The federal tax code is hideously complicated. Even tax experts aren't always sure what some of the more obscure provisions really mean. So it's no surprise that a number of myths have sprung up about how taxes work. Here are some of the most common myths -- and why you shouldn't believe them for a second.

"Only rich people get audited"

If you think you're safe from an IRS audit because you make under seven figures, think again. It's true that IRS auditors tend to focus on individuals with $1 million or more of annual income because they're more likely to be able to squeeze out a significant amount of extra taxes from high-income taxpayers. But lower-income returns sometimes come under fire too, depending on what's on your return. For example, taxpayers with reported income under $25,000 who claimed the Earned Income Tax Credit were audited twice as often as the average individual taxpayer in 2014.

Because of IRS budget cuts and resulting rounds of layoffs, overall audit rates have dropped to embarrassingly low percentages. But as the IRS continues to automate more functions, the agency will become able to flag more sketchy returns and pick up on unreported income without human intervention. And just because your return was accepted without a murmur doesn't mean you're safe: the IRS can audit you for up to three years after the tax year in question (or six years if you omitted 25% or more of your income from the return).

IRS headquarters and stoplight

Image source: Getty Images.

"I don't need to report cash income"

Some taxpayers with cash income believe that since there's no paper trail of the payment, they can safely leave that income off their tax return. If you're one of these taxpayers, think again: the IRS has several methods to detect unreported income, and if they catch you using these methods, you'll be in serious trouble.

For example, there's T-account analysis, which the IRS used to put Al Capone away. The agency compares your reported income to your expenses to see if said income was equal to or greater than the money you spent. If not, they'll come knocking on your door to find out where the extra money came from. IRS agents can also add up your bank account deposits, compare reported self-employment income to the average income from similar businesses, and track your Internet and e-commerce activities. In short, if you have a large amount of unreported income -- cash or otherwise -- sooner or later the IRS will find out.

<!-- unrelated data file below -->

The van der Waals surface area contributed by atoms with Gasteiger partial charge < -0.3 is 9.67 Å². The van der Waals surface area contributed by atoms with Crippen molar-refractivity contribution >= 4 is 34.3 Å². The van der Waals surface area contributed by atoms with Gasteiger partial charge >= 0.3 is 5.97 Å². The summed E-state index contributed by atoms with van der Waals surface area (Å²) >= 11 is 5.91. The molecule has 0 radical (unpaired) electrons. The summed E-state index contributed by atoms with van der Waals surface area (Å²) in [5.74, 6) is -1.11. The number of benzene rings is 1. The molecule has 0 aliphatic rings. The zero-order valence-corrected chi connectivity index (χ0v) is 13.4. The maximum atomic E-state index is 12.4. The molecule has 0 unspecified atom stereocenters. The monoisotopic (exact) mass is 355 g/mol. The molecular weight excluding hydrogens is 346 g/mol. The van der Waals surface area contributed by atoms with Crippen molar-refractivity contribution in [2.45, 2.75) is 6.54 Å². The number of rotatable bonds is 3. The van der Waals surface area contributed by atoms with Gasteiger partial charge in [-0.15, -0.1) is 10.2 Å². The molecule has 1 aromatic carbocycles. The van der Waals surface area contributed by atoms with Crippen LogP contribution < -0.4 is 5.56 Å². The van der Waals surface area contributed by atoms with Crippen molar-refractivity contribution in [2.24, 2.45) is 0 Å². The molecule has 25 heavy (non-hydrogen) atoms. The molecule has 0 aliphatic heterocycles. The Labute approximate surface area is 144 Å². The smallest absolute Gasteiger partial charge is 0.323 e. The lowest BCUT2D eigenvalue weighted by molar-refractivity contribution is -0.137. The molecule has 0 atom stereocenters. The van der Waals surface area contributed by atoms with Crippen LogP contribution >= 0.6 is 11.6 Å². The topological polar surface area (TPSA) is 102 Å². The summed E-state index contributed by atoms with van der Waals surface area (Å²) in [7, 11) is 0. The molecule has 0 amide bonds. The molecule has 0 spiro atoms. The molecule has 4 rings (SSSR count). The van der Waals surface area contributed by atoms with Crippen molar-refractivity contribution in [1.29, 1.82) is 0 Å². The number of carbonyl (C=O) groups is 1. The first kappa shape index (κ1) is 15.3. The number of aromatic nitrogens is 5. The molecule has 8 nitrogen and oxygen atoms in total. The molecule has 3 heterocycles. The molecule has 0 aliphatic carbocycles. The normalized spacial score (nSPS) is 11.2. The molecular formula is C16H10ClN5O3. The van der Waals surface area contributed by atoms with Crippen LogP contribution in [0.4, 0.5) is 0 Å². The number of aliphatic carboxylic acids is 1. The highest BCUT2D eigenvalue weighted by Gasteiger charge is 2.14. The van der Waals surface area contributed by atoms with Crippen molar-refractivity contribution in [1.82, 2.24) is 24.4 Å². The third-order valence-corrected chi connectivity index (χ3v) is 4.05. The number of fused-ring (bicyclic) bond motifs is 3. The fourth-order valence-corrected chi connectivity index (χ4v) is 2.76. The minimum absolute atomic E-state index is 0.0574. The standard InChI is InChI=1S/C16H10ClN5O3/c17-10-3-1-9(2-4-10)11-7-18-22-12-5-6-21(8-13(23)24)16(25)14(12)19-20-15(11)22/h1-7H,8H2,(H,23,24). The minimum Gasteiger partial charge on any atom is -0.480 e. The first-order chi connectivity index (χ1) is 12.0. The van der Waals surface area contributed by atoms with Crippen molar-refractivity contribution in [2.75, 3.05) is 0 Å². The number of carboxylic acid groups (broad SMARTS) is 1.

"I don't need a Roth IRA because I'll have lower income once I retire"

With a traditional IRA or 401(k), you receive a tax break on the money you contribute to the account; with a Roth account, you instead receive a tax break on the money you take out. This particular myth arose because if you're in a higher tax bracket when you contribute the money than you expect to be when you take it out, your tax savings in this regard would be higher with a traditional account versus a Roth account.

However, the distribution tax break is not the only tax benefit of having a Roth IRA. For example, Social Security benefits become taxable if you have enough other sources of taxable income in retirement to hit a certain threshold. The distributions from a traditional IRA or 401(k) account as taxable income, so if that's where the bulk of your retirement income is coming from, your Social Security benefits are likely to be taxed. On the other hand, Roth distributions are not taxable income, so having a Roth account in addition to or instead of a traditional IRA can keep your Social Security benefits from being taxed.

Another significant perk of Roth accounts is that they're not subject to required minimum distributions, so they can protect you from having to take extra money out of your retirement savings accounts (and pay extra taxes as a result). All in all, having at least some of your money in a Roth account can cut your taxes significantly regardless of how high your retirement income is.

"It doesn't matter who I hire to do my tax return"

It would be nice if everyone who called themselves a tax preparer was qualified. Unfortunately, that's not always the case: barring a few states such as California and New York, there are no experience or education requirements for tax preparers. And even in those states that have qualification requirements, the requirements can be pretty basic. For example, California tax preparers have to take a 60-hour course to qualify and do 20 hours of continuing education in subsequent years -- but there's no experience requirement. And needless to say, having an unqualified person prepare your tax return not only means you may pay more in taxes than necessary, it can also land you in hot water with the IRS.

If you have anything more complicated than a 1040-EZ, seek out a credentialed tax preparer such as an enrolled agent or CPA. Enrolled agents don't have experience requirements, but we have to pass a hideously complicated three-part IRS exam that guarantees we know our stuff. CPAs have both education and experience requirements to become certified. And both enrolled agents and CPAs have ongoing continuing education requirements. It's true that you'll likely have to pay a bit more to get a credentialed tax preparer's help (although enrolled agents typically charge about half what CPAs do), but if your credentialed preparer spots an extra tax break or two and adds them to your return, you'll likely save enough on taxes to cover the fees. And if you should run into IRS trouble, both enrolled agents and CPAs can represent you before any department of the IRS, including auditors, collections agents, and appeals officers. Being able to shove the hassle of dealing with the IRS off onto someone else is enough by itself to make those extra fees worthwhile.